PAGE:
‘Golden Rice’ and Biofortification - Their Potential to Save Lives Is Being Hampered by Overzealous Regulation

Mayer, J.E. and Potrykus, I. (2007) ‘Golden Rice’ and Biofortification - Their Potential to Save Lives Is Being Hampered by Overzealous Regulation. ISHS Acta Horticulturae, 941. pp. 21-34.

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Dietary micronutrient deficiencies, such as the lack of vitamin A, iodine, iron or zinc, are a major source of increased susceptibility to disease and mortality worldwide. These deficiencies affect particularly children, impairing their immune systems and normal development, causing disease and ultimately death. The best way to avoid micronutrient deficiencies is by way of a varied diet, rich in vegetables, fruits and animal products. The second best approach, especially for those who cannot afford a varied diet, is by way of nutrient-dense staple crops. Sweet potatoes, for example, are available as cultivars that are either rich or poor in provitamin A. Those producing and accumulating provitamin A (orange-fleshed sweet potatoes) are called biofortified, as opposed to the white-fleshed sweet potatoes, which do not accumulate provitamin A. Unfortunately, there are no natural provitamin Acontaining rice cultivars. Rice plants produce β-carotene (provitamin A) in green tissues but not in the edible part of the seed. The outer coat of the dehusked grains - the so-called aleurone layer - contains a number of valuable nutrients, e.g., vitamin B and nutritious fats, but no provitamin A. These nutrients are lost with the bran fraction in the process of milling and polishing. While it would be desirable to keep those nutrients, the fatty component is affected by oxidative processes that make the grain turn rancid. Thus, unprocessed rice - also known as brown rice - is not apt for long-term storage. Even though all required genes to produce provitamin A are present in the grain, some of them are turned off during development. In rice-based societies, the absence of β-carotene in rice grains manifests itself in a marked incidence of blindness, disease susceptibility and premature death of small children. This paper tells the story of successful science and patent negotiations, but in 2007, so far unsuccessful placing on the market for ‘Golden Rice’.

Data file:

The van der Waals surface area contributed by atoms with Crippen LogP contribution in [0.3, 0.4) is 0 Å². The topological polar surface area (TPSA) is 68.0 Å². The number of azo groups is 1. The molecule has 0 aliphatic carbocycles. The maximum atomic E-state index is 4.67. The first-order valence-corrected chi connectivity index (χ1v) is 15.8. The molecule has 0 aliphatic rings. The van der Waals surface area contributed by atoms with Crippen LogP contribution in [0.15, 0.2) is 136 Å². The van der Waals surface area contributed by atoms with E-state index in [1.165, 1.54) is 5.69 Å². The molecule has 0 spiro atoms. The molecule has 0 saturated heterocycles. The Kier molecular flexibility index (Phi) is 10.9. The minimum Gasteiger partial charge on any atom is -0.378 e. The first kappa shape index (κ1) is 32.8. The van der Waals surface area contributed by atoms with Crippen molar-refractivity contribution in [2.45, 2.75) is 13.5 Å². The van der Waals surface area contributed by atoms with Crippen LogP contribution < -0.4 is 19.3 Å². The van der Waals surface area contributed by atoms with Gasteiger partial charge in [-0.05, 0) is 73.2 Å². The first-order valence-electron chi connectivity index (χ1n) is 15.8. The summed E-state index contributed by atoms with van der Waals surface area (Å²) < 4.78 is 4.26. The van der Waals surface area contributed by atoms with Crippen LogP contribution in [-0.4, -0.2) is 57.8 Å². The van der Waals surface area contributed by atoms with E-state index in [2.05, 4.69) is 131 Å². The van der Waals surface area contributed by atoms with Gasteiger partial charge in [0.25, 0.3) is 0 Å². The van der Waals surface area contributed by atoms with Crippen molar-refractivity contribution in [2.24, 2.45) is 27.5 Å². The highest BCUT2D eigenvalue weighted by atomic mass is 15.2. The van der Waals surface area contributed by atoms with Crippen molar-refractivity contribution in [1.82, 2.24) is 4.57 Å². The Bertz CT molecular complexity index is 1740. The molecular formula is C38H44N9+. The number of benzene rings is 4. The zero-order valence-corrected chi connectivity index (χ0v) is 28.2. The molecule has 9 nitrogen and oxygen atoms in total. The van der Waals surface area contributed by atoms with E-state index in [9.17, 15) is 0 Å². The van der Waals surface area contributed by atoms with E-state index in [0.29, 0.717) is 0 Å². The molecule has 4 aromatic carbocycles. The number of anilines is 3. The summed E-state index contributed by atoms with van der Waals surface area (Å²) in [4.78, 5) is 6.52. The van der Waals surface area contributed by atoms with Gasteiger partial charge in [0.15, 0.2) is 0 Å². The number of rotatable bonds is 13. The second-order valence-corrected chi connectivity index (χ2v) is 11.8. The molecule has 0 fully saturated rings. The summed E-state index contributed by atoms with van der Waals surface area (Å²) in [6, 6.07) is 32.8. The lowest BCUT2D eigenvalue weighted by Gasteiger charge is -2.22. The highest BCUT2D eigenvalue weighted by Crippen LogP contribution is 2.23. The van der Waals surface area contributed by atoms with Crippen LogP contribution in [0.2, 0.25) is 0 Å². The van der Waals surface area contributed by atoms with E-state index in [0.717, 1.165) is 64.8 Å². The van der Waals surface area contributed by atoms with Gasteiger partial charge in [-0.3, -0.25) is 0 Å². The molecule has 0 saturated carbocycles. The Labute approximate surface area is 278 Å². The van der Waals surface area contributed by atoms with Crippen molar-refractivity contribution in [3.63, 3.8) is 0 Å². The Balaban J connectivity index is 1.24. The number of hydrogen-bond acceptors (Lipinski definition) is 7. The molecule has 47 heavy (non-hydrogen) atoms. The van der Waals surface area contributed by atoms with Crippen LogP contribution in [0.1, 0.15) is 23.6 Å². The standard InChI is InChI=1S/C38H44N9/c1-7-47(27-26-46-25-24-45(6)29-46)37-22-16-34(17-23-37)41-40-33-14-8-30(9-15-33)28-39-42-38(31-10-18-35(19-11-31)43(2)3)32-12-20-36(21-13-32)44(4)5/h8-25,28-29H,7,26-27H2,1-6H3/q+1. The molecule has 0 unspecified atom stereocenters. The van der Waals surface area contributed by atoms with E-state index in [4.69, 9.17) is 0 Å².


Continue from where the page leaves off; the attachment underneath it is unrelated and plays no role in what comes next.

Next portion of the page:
Item Type: Article
Uncontrolled Keywords: potato, provitamin A, malnutrition, blindness, death, gene technology, intellectual property rights
Author Affiliation: Golden Rice Project Manager, Campus Technologies Freiburg; Freiburg, Germany
Subjects: Postharvest Management > Food Technology
Divisions: Other Crops
Depositing User: Mr Siva Shankar
Date Deposited: 13 Dec 2012 09:21
Last Modified: 02 May 2017 07:52
Official URL: http://www.actahort.org/books/941/941_1.htm
URI: http://eprints.icrisat.ac.in/id/eprint/9080

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